• Norway: Implements a system of compulsory military service for both men and women. The service lasts 12 months and all young people must register, although only a portion is selected to serve.
  • Sweden: Reintroduced compulsory military service in 2017. It affects men and women over 18 years old, with a service duration of 11 months.
  • Finland: All men must complete military service, which lasts between 165 and 347 days, depending on the training. Women can serve voluntarily.
  • Denmark: Military service is compulsory for men for a period of 4 to 12 months, depending on the branch of service. Women can join voluntarily.
  • Switzerland: All men must perform military service starting at the age of 18, with basic training of 21 weeks. Women can participate voluntarily.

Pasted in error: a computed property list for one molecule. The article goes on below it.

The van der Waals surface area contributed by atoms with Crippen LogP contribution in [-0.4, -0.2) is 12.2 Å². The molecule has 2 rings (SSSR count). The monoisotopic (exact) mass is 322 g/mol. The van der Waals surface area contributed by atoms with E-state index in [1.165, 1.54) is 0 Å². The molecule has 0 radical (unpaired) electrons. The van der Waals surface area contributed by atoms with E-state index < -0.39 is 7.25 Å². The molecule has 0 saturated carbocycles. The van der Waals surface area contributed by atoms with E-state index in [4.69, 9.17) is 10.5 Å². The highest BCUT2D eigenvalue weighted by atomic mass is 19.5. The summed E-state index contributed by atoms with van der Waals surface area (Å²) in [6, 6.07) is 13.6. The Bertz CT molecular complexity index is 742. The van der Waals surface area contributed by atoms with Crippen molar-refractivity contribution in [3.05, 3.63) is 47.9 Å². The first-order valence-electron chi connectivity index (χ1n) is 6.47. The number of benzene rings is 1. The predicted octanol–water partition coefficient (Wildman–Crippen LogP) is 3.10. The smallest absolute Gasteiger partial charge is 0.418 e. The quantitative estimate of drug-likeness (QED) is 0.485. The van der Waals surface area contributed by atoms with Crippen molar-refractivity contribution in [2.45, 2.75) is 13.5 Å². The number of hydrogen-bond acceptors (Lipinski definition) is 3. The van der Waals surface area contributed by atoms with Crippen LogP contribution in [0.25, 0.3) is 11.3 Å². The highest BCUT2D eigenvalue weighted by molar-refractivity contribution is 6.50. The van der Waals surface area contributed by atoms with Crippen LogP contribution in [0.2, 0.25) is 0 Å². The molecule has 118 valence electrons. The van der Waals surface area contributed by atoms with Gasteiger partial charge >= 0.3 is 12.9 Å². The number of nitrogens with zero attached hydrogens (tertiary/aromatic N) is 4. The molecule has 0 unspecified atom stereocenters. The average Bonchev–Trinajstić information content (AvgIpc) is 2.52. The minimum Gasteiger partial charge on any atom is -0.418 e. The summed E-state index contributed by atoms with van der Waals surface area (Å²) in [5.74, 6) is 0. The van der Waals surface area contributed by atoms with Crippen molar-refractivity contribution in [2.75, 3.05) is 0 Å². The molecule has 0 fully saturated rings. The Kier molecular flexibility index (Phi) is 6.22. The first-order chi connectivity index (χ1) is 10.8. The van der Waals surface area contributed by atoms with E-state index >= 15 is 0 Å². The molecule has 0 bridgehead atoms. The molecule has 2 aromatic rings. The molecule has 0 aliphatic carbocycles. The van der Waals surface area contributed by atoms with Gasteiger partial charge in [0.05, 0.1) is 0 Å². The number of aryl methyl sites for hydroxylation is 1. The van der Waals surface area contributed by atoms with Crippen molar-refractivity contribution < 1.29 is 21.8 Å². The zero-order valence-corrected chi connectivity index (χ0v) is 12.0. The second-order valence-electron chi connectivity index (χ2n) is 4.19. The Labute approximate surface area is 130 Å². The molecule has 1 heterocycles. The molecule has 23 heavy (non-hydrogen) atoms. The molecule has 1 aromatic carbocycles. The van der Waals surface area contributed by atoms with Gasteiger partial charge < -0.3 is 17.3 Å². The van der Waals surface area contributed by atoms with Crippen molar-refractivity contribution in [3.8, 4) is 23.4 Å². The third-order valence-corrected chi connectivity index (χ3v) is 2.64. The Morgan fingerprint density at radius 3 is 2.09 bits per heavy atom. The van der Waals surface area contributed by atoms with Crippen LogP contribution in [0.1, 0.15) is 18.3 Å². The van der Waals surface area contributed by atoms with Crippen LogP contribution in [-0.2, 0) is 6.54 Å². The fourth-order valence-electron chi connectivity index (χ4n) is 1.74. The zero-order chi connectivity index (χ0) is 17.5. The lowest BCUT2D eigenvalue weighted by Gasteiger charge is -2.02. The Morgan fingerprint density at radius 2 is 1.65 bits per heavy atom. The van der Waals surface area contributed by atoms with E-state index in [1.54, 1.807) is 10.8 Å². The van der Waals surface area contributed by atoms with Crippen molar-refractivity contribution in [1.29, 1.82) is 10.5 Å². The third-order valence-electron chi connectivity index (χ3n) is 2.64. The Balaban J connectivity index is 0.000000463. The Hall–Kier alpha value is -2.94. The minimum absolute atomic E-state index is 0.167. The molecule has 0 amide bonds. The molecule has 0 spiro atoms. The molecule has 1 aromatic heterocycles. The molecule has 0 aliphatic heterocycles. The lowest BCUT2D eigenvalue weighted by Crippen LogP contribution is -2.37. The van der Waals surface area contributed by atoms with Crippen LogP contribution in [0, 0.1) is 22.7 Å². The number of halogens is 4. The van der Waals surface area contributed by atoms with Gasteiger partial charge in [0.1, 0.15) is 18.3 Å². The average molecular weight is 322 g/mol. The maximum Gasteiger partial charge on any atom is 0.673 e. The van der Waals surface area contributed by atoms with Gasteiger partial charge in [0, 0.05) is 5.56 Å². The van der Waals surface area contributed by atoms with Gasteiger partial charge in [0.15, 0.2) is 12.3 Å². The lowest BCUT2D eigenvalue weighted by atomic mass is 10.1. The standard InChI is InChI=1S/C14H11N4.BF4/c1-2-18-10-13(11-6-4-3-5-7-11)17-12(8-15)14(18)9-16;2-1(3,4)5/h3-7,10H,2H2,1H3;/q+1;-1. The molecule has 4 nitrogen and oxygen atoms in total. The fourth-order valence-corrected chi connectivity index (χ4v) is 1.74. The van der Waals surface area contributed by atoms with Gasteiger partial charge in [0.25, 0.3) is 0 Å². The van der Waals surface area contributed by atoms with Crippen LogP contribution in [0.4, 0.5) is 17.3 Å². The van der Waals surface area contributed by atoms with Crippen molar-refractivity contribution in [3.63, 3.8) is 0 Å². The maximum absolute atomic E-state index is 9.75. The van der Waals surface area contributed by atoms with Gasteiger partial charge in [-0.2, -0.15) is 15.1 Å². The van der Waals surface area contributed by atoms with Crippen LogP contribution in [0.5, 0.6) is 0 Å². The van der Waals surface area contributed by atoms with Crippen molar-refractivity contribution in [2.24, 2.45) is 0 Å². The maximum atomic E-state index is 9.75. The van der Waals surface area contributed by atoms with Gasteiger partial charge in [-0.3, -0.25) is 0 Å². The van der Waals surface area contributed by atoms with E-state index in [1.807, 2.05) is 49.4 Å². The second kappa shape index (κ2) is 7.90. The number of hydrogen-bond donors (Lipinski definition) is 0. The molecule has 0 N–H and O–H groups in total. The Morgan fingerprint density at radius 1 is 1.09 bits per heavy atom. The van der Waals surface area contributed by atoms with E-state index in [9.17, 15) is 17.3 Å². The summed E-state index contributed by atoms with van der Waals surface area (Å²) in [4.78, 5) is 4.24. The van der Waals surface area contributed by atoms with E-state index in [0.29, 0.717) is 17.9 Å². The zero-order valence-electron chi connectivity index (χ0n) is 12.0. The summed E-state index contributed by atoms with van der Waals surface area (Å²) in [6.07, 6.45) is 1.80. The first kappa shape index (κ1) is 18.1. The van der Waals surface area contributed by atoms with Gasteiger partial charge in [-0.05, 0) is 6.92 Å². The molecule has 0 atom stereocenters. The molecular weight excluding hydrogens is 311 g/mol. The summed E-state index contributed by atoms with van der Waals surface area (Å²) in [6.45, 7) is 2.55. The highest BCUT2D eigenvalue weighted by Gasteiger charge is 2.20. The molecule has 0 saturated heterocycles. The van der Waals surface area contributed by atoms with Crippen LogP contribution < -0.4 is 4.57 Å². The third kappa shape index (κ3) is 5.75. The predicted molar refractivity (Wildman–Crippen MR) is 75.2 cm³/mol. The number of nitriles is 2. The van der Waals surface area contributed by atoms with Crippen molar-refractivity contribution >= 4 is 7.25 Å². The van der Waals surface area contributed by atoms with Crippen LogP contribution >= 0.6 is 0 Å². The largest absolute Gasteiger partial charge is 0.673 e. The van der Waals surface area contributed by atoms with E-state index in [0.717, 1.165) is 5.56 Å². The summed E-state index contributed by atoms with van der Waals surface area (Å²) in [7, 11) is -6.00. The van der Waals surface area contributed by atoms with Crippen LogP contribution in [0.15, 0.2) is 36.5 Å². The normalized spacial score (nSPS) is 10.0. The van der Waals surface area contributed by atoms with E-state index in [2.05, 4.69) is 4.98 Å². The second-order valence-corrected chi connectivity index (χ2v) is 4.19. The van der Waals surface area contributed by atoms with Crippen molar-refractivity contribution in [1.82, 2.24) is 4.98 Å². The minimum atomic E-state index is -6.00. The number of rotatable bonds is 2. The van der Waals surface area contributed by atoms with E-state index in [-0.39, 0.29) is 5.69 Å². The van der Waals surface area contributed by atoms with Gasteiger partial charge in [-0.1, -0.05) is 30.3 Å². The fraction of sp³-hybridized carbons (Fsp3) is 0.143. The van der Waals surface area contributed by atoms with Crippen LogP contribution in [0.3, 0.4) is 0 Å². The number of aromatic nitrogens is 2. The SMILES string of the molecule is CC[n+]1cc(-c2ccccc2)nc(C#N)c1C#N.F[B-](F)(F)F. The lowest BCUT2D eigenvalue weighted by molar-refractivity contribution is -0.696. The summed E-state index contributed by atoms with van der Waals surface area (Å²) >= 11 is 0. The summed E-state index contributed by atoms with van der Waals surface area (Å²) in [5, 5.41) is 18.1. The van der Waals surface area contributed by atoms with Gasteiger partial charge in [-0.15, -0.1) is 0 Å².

• Greece: All men between the ages of 19 and 45 must complete military service, which lasts 9 months in the army and 12 months in the navy and air force.
  • Austria: All men must complete 6 months of military service or 9 months of alternative civil service.
  • Estonia: Compulsory military service lasts between 8 and 11 months for men. Women can join voluntarily.
  • Lithuania: Reintroduced compulsory military service in 2015 for men between 19 and 26 years old, with a duration of 9 months.
  • Cyprus: All men must perform 14 months of military service.
  • Turkey: All men must complete 12 months of military service starting at the age of 20.


Countries with recruitment in case of emergency

  • Germany: Abolished compulsory military service in 2011, but maintains the capacity to reintroduce it in emergency situations.
  • France: Eliminated compulsory military service in 1997, but has implemented a “Universal National Service” which, although not strictly military, includes a defense phase and can be expanded in times of crisis.
  • Italy: Suspended compulsory military service in 2005, but has laws that allow its reactivation in emergencies.